Three weeks before the election, Merkel still has a comfortable lead. Her centre-right Christian Democratic Union is 14 points ahead of Schulz’s SPD, the junior coalition member in government, according to one poll from Saturday (2 September). Candidates from smaller parties did not participate in the debate.

The televised showdown with Schulz isn’t likely to jolt Merkel’s grip on the chancellory. But it might have swayed some viewers.

53% of people polled by public broadcaster ZDF after the debate said they would prefer Merkel as chancellor, as opposed to 60% of those who were polled before. But Merkel still came out on top: 32% of people polled thought she was better in the debate, while 29% favoured Schulz.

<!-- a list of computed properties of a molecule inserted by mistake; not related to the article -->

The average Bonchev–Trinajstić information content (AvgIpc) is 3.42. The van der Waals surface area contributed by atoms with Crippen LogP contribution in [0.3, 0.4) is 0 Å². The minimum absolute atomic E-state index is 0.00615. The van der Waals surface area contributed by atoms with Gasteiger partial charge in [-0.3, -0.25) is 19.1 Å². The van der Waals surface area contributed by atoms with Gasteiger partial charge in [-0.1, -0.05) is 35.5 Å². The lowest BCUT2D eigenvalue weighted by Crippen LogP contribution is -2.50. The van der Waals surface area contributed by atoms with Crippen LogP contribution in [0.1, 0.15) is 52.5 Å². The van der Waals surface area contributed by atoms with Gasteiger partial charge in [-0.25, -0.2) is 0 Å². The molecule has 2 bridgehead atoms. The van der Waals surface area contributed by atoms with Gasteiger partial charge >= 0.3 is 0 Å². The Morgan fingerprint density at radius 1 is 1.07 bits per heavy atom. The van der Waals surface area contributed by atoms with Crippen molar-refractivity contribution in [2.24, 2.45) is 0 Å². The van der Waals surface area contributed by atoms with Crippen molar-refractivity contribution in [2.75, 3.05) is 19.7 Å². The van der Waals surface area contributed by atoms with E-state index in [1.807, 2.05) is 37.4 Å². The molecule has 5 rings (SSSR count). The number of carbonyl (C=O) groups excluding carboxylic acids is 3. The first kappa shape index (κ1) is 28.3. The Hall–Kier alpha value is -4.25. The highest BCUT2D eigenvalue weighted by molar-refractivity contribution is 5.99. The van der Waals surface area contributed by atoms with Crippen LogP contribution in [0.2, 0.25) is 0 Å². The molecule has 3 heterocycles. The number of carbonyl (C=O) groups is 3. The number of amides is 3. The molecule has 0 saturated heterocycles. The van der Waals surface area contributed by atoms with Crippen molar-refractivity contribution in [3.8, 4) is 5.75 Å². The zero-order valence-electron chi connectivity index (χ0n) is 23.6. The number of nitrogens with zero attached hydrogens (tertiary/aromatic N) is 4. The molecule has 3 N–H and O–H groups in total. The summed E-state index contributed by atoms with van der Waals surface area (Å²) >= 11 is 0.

Another poll from broadcaster ARD showed Merkel scoring better than Schulz on questions relating to foreign policy, migration and the labour market.

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Clash over Turkey and migration

Their most glaring clash was over Turkey.

“A point has been reached where no German citizen can safely travel to Turkey anymore. A point has been reached where we have to stop the economic and financial relationship, the customs union and the accession talks to the European Union. We can’t do that alone, we have to talk to our European partners about that,” Schulz said.

In response, Merkel said she wants to freeze the EU’s pre-accession funds to Turkey and will not enhance the bloc’s customs union with Turkey. But she stopped short of calling for more drastic steps.

“I don’t have the intention of breaking off diplomatic relations with Turkey just because we are competing to see who is tougher in our election campaign,” Merkel said. She added that she would talk to other European leaders to see if Turkey’s accession talks should stop.